ProtoCAM: Additive Manufacturing, 3D Printing and Rapid Prototyping.

Design for Manufacturing Case Study

August 14, 2014

Sealeze is a leading manufacturer of weather seal and industrial brush products. ProtoCAM has worked with Sealeze on multiple projects that span the product development cycle.


In a project for one of the new Sealeze CoolBalance product lines, ProtoCAM was able to provide assistance with design for manufacturability (DFM) as a critical design factor that affected the production tooling after the prototyping for these plastic parts was completed.

The CoolBalance products are surface mounted cable seals used in computer rooms to keep the cool air in the room. The products have a rigid plastic circle, square or rectangle with flexible brush seals to block air flow in the open area when the cabling goes though a wall or floor passage.


As with any design for manufacturability prototype project, several key questions needed to be answered.

  • Moldable: Can the part be molded with conventional tooling?
  • Tooling: Can the tooling be created at a reasonable cost to mold the part?
  • Draft: Is the angle of the part designed so that it can easily release from the mold?
  • Wall thickness: Will the wall thickness of part as designed provide the performance needed in use?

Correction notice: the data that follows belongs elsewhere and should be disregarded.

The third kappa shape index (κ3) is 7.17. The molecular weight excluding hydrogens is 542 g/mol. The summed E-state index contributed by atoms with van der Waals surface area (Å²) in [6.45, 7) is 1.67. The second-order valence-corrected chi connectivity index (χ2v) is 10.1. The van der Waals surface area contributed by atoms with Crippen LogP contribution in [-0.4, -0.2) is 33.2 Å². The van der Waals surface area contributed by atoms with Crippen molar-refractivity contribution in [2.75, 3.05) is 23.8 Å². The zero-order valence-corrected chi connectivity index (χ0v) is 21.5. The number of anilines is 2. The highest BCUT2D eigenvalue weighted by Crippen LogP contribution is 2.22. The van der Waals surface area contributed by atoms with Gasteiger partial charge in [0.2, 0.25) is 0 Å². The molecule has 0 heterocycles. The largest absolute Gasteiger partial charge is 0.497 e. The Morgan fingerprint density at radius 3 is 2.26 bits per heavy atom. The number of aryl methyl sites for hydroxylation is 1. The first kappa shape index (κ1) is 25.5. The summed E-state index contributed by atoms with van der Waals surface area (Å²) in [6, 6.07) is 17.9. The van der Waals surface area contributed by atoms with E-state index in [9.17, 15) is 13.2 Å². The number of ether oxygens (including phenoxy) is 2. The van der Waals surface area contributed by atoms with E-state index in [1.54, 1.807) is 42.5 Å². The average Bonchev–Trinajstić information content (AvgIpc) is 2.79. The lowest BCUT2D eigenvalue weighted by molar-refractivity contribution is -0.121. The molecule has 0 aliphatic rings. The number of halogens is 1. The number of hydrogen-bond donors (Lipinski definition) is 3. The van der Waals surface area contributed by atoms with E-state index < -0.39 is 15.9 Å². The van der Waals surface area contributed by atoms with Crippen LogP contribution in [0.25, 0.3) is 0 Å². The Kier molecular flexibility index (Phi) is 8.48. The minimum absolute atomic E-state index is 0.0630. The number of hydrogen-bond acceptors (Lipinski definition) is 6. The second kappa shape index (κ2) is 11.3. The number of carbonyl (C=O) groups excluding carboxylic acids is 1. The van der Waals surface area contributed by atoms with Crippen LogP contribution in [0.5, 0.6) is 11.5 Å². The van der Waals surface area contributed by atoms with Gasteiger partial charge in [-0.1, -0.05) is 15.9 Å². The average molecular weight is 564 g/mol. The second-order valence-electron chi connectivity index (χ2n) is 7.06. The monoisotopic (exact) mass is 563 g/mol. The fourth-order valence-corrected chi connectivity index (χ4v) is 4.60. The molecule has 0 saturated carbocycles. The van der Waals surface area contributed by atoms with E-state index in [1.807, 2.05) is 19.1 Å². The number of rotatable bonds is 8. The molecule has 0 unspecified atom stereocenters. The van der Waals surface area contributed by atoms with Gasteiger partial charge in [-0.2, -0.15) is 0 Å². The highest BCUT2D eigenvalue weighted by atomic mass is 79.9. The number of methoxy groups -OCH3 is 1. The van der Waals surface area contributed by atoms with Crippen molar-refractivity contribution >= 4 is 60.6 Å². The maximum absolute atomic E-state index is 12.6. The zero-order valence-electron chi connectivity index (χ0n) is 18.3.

If the answer to any of these questions is “no,” at least some redesign is usually necessary.


Working together with ProtoCAM, Sealeze was able to help redesign a few plastic parts of these products at the prototype development phrase to make it easier and less expensive to manufacture later in large quantities. The benefits of implementing design for manufacturability are to increase profits while maintaining the functionality of the product.

In particular, for the CoolBalance CB11 In-Floor Cable Seal product, ProtoCAM plastic engineer Ed Graham helped revamp the design of corner part during development so that this plastic component would be able to be molded more easily in production using conventional tooling. During prototype development, the plastic part could have easily been made using stereolithography, but the original design would have been hard to mold. Graham’s expertise provided a few design for manufacturability changes — specifically changing its draft — that did not affect the product’s functionality, but made it easier to mold later in production.


Graham’s suggestions were accepted by Sealeze’s product development team and incorporated into the final design.

“We had no prior experience with the injection mold process when we began working with ProtoCAM,” said Bruce Jaggard, Business Development Manager, Sealeze. “Besides our concerns about costs, quality, and delivery, we also feared making rookie mistakes with the technology.

“We needed and got the engineering help that assured us that we were in good hands. They assisted us in making revisions to the design to accommodate the injection mold process without compromising our product design criteria. The cost was competitive and they delivered on time. No need for us to look elsewhere in the future. They made me look good with my choice of vendors!”